On Tuesday, September 20, federal attorneys in the ongoing case against Full Tilt Poker amended their case to include financial figures and allege that the site operated as a ponzi scheme to defraud players.
In its three-page filling linked above, attorneys of the Southern District of New York claim that Full Tilt Poker currently shows debts of $390 million to players worldwide, with approximately $150 million being owed to U.S. players. The revised complaint further alleges that approximately $440 million was paid to executives of Full Tilt Poker using players’ funds since 2007, and names Howard Lederer, Chris Ferguson, Raymond Bitar, and Rafe Furst as the primary beneficiaries.
Full Tilt Poker has not operated in the United States since April 15, when the Department of Justice unsealed a criminal indictment against Full Tilt, Poker Stars, and Cereus (Ultimate Bet/Absolute Poker) alleging bank fraud and money laundering. Full Tilt has not been able to operate anywhere since June 29, when its operating license was pulled by the Alderney Gaming Commission.
Ultimate Bet/Absolute has likewise not refunded its players. PokerStars, on the other hand, immediately put plans into place to refund players and had refunded almost all amounts owed to U.S. players by the end of May.
Since the passage of the UIGEA in 2006, Full Tilt has had difficulty lining up payment processors to take funds from players depositing onto the site. Full Tilt, however, allowed payments to be credited to players’ accounts almost instantly, but then faced a shortfall when the attempted deposit was not honored by the drawing institution or credit by the payment processor.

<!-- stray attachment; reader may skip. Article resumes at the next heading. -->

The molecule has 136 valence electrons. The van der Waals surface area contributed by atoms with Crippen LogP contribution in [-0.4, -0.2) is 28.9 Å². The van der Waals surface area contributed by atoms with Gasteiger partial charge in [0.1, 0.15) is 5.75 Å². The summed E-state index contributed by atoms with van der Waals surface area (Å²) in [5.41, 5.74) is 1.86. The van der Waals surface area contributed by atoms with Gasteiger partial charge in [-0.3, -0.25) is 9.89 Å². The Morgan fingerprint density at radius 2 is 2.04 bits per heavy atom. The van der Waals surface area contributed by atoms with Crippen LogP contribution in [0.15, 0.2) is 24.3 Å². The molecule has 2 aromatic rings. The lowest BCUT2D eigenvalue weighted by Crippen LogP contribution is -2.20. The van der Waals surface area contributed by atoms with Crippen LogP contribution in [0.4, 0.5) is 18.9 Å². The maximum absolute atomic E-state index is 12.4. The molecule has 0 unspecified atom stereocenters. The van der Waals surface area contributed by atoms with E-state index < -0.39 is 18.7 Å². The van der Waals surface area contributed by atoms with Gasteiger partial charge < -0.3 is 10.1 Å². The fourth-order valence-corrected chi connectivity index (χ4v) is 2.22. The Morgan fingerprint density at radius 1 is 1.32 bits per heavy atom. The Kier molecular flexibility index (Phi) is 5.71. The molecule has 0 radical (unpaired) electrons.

Furthermore, Full Tilt failed to keep operating funds for the ste and funds for players’ accounts separate, instead commingling the funds. This went against Full Tilt’s oft-said policy of keeping players’ funds “segregated, safe, and secure” and the company dipped heavily into these funds to pay its executives, despite the continues inability to collect funds from U.S. players. To quote the complaint:
“Beginning in August 2010, Full Tilt Poker’s payment processing network in the United States was so disrupted that the company often could not withdraw money from U.S. players’ bank accounts in order to fund credits to their online gambling accounts. In order to maintain its false image of financial security, Full Tilt continued to credit player accounts without disclosing its inability to fund those credits. Ultimately, the company credited approximately $130 million to players’ online gambling accounts that it never actually withdrew from their bank accounts. When players gambled with these funds and lost to other players, a massive shortfall developed.”
As of March 2011, the site owed its players $390 million, but only had cash on hand of $60 milion. Of the hundredds of millions disbursed to Full Tilt’s executives, Lederer and Bitar received just north of $40 million, Ferguson received $25 million of a total allocation of $87 million, and Rafe Furst received approximately $12 million.